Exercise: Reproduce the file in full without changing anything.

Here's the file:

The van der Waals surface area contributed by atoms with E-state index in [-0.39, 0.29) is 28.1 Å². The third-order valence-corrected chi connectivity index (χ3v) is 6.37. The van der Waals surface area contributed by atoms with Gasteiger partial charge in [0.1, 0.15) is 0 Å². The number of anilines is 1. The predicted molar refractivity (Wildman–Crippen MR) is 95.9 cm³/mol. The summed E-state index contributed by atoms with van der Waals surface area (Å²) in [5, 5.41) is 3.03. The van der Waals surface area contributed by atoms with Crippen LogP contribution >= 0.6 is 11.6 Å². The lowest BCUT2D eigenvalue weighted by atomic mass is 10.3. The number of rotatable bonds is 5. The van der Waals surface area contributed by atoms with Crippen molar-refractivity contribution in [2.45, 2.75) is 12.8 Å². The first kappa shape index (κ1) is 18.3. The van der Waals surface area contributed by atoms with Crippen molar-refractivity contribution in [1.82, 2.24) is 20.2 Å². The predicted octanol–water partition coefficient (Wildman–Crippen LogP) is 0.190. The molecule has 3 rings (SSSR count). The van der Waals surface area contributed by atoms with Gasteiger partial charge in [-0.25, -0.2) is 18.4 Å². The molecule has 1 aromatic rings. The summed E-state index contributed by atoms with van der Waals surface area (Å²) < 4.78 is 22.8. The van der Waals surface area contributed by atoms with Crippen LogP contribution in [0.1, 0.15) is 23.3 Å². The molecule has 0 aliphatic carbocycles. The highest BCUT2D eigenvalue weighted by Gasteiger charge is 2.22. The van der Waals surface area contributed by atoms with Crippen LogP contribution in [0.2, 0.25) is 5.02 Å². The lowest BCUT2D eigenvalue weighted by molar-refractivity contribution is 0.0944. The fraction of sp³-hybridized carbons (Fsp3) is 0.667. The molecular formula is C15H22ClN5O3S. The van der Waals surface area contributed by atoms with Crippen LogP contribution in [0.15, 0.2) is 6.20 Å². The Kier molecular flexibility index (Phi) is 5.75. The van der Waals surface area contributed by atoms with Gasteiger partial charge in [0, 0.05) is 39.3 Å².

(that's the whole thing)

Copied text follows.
The van der Waals surface area contributed by atoms with E-state index in [-0.39, 0.29) is 28.1 Å². The third-order valence-corrected chi connectivity index (χ3v) is 6.37. The van der Waals surface area contributed by atoms with Gasteiger partial charge in [0.1, 0.15) is 0 Å². The number of anilines is 1. The predicted molar refractivity (Wildman–Crippen MR) is 95.9 cm³/mol. The summed E-state index contributed by atoms with van der Waals surface area (Å²) in [5, 5.41) is 3.03. The van der Waals surface area contributed by atoms with Crippen LogP contribution >= 0.6 is 11.6 Å². The lowest BCUT2D eigenvalue weighted by atomic mass is 10.3. The number of rotatable bonds is 5. The van der Waals surface area contributed by atoms with Crippen molar-refractivity contribution in [2.45, 2.75) is 12.8 Å². The first kappa shape index (κ1) is 18.3. The van der Waals surface area contributed by atoms with Crippen molar-refractivity contribution in [1.82, 2.24) is 20.2 Å². The predicted octanol–water partition coefficient (Wildman–Crippen LogP) is 0.190. The molecule has 3 rings (SSSR count). The van der Waals surface area contributed by atoms with Gasteiger partial charge in [-0.25, -0.2) is 18.4 Å². The molecule has 1 aromatic rings. The summed E-state index contributed by atoms with van der Waals surface area (Å²) < 4.78 is 22.8. The van der Waals surface area contributed by atoms with Crippen LogP contribution in [0.1, 0.15) is 23.3 Å². The molecule has 0 aliphatic carbocycles. The highest BCUT2D eigenvalue weighted by Gasteiger charge is 2.22. The van der Waals surface area contributed by atoms with Crippen LogP contribution in [0.2, 0.25) is 5.02 Å². The lowest BCUT2D eigenvalue weighted by molar-refractivity contribution is 0.0944. The fraction of sp³-hybridized carbons (Fsp3) is 0.667. The molecular formula is C15H22ClN5O3S. The van der Waals surface area contributed by atoms with Crippen LogP contribution in [0.15, 0.2) is 6.20 Å². The Kier molecular flexibility index (Phi) is 5.75. The van der Waals surface area contributed by atoms with Gasteiger partial charge in [0, 0.05) is 39.3 Å².